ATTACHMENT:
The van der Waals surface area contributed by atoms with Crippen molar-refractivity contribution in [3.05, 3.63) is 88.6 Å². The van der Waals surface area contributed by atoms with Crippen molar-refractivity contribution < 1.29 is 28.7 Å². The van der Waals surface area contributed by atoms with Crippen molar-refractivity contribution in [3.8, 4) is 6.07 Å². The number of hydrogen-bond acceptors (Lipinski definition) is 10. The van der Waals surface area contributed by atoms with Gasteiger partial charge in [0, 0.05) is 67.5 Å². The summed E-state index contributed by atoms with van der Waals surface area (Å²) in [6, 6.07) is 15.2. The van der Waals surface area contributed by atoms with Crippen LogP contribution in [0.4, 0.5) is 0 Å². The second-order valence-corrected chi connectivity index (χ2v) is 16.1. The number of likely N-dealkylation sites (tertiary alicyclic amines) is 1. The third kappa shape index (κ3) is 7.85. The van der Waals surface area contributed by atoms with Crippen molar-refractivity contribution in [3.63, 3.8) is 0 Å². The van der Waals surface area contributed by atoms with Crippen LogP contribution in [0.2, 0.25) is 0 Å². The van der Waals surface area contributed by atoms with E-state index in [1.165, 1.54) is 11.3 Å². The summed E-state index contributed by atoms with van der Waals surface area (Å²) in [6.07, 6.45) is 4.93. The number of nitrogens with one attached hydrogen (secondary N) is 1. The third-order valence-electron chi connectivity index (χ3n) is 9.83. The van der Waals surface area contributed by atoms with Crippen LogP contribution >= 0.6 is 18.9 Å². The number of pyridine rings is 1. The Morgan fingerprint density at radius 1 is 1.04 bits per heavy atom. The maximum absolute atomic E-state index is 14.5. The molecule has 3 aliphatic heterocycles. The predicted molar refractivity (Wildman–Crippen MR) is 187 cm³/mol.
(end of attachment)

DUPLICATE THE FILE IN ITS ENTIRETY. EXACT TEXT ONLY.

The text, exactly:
The van der Waals surface area contributed by atoms with Crippen molar-refractivity contribution in [3.05, 3.63) is 88.6 Å². The van der Waals surface area contributed by atoms with Crippen molar-refractivity contribution < 1.29 is 28.7 Å². The van der Waals surface area contributed by atoms with Crippen molar-refractivity contribution in [3.8, 4) is 6.07 Å². The number of hydrogen-bond acceptors (Lipinski definition) is 10. The van der Waals surface area contributed by atoms with Gasteiger partial charge in [0, 0.05) is 67.5 Å². The summed E-state index contributed by atoms with van der Waals surface area (Å²) in [6, 6.07) is 15.2. The van der Waals surface area contributed by atoms with Crippen LogP contribution in [0.4, 0.5) is 0 Å². The second-order valence-corrected chi connectivity index (χ2v) is 16.1. The number of likely N-dealkylation sites (tertiary alicyclic amines) is 1. The third kappa shape index (κ3) is 7.85. The van der Waals surface area contributed by atoms with Crippen molar-refractivity contribution in [3.63, 3.8) is 0 Å². The van der Waals surface area contributed by atoms with Crippen LogP contribution in [0.2, 0.25) is 0 Å². The van der Waals surface area contributed by atoms with E-state index in [1.165, 1.54) is 11.3 Å². The summed E-state index contributed by atoms with van der Waals surface area (Å²) in [6.07, 6.45) is 4.93. The number of nitrogens with one attached hydrogen (secondary N) is 1. The third-order valence-electron chi connectivity index (χ3n) is 9.83. The van der Waals surface area contributed by atoms with Crippen LogP contribution >= 0.6 is 18.9 Å². The number of pyridine rings is 1. The Morgan fingerprint density at radius 1 is 1.04 bits per heavy atom. The maximum absolute atomic E-state index is 14.5. The molecule has 3 aliphatic heterocycles. The predicted molar refractivity (Wildman–Crippen MR) is 187 cm³/mol.